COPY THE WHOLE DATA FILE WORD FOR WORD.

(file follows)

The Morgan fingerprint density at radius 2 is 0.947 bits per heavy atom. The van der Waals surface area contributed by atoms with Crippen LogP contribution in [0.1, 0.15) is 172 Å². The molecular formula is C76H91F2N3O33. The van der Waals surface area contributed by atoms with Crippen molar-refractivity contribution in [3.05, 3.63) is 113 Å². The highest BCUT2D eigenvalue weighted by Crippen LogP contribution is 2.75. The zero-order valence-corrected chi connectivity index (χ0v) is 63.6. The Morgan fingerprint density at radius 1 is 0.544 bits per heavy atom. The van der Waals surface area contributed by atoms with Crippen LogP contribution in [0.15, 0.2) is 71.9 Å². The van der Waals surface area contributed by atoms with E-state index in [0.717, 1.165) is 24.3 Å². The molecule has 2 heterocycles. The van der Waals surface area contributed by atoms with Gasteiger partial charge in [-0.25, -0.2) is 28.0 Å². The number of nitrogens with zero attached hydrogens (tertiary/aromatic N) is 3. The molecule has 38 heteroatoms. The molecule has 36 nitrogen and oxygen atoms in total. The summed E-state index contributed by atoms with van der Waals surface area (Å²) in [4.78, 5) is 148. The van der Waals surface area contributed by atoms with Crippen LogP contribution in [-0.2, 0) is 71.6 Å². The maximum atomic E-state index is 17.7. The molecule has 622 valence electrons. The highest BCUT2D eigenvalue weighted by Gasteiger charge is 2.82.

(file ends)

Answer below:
The Morgan fingerprint density at radius 2 is 0.947 bits per heavy atom. The van der Waals surface area contributed by atoms with Crippen LogP contribution in [0.1, 0.15) is 172 Å². The molecular formula is C76H91F2N3O33. The van der Waals surface area contributed by atoms with Crippen molar-refractivity contribution in [3.05, 3.63) is 113 Å². The highest BCUT2D eigenvalue weighted by Crippen LogP contribution is 2.75. The zero-order valence-corrected chi connectivity index (χ0v) is 63.6. The Morgan fingerprint density at radius 1 is 0.544 bits per heavy atom. The van der Waals surface area contributed by atoms with Crippen LogP contribution in [0.15, 0.2) is 71.9 Å². The van der Waals surface area contributed by atoms with E-state index in [0.717, 1.165) is 24.3 Å². The molecule has 2 heterocycles. The van der Waals surface area contributed by atoms with Gasteiger partial charge in [-0.25, -0.2) is 28.0 Å². The number of nitrogens with zero attached hydrogens (tertiary/aromatic N) is 3. The molecule has 38 heteroatoms. The molecule has 36 nitrogen and oxygen atoms in total. The summed E-state index contributed by atoms with van der Waals surface area (Å²) in [4.78, 5) is 148. The van der Waals surface area contributed by atoms with Crippen LogP contribution in [-0.2, 0) is 71.6 Å². The maximum atomic E-state index is 17.7. The molecule has 622 valence electrons. The highest BCUT2D eigenvalue weighted by Gasteiger charge is 2.82.